Vermont Students Join National School Walkout

Burlington High School students took part in the day of activism

Students in Vermont’s largest city walked out of school Wednesday, joining peers from around the country in a day of activism for gun reform.

Burlington High School students held a moment of silence for victims of the Parkland, Florida shooting massacre and other victims of gun violence.

"Yes, Burlington is very safe and Vermont is a very safe place, but I’m pretty sure students in Parkland thought it was a very safe school as well, and that it would never happen to them," said Zanevia Wilcox, a Burlington High School sophomore.

The students who briefly walked out of school then called on elected officials to do more to protect them and other community members from gun violence, through changes like limits on who can possess firearms, and more stringent background checks.

"I’ve been passionate about a lot of different issues in my lifetime, but I think right now, we’re having the most momentum I’ve ever seen with any issue," said Burlington senior Allie Brown.

"We are the ones making the change, because we haven’t seen any adults making it," said Amanda Tran, another Burlington High School senior.

Vermont’s Republican governor, Phil Scott, has voiced support for reforms: a stance he admits has been deeply unpopular with many gun rights supporters.

"I have many, many friends and supporters who are disappointed with what I've moved forward with, but I have a deep responsibility to take care of issues I see that affect the state in terms of public safety," Gov. Scott said last week.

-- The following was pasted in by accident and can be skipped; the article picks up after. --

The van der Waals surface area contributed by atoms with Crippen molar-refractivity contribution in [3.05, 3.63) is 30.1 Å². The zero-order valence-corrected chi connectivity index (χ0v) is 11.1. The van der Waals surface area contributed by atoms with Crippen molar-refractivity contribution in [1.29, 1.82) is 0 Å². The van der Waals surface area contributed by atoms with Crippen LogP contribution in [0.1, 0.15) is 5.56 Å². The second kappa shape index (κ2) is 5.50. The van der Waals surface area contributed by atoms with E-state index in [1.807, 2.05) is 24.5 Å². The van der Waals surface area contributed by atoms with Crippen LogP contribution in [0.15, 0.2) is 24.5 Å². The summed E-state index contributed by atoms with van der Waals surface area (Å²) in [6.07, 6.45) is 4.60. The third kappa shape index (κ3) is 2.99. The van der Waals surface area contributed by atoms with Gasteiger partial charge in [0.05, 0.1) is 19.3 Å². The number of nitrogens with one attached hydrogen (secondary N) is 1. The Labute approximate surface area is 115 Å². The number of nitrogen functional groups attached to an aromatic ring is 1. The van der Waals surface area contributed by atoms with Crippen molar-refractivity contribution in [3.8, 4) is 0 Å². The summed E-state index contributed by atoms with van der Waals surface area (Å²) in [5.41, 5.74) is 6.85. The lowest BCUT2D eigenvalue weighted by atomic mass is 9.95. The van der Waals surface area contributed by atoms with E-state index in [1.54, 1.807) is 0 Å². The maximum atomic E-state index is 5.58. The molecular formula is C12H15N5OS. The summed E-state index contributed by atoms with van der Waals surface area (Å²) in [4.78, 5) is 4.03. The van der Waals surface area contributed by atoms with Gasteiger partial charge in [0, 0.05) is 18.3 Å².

The school district wants the walkout participants to make up lost class time, according to a spokesman, but Burlington’s superintendent was impressed by the display.

"I hope people across the nation are hearing the voices of students rising up," Yaw Obeng told necn.

The Burlington students' voices drew praise on the floor of the U.S. Senate Wednesday.

The nation’s longest-serving senator, Sen. Patrick Leahy, D-Vermont, said in a speech he was very proud of the students, and told his colleagues the kids’ voices must be heard.

"I ask, 'Does Congress have the courage to do something?'" Sen. Leahy said. "That’s the question they’re asking. And if we can’t answer it positively, then we in Congress have failed these students."

Leahy also took part in a Senate Judiciary Committee hearing Wednesday on the Parkland tragedy and ways to curb mass shootings.

There were similar walkouts planned across Vermont that did not happen Wednesday because many schools canceled due to the snow. A handful of student organizers in such communities have said their demonstrations will be rescheduled.

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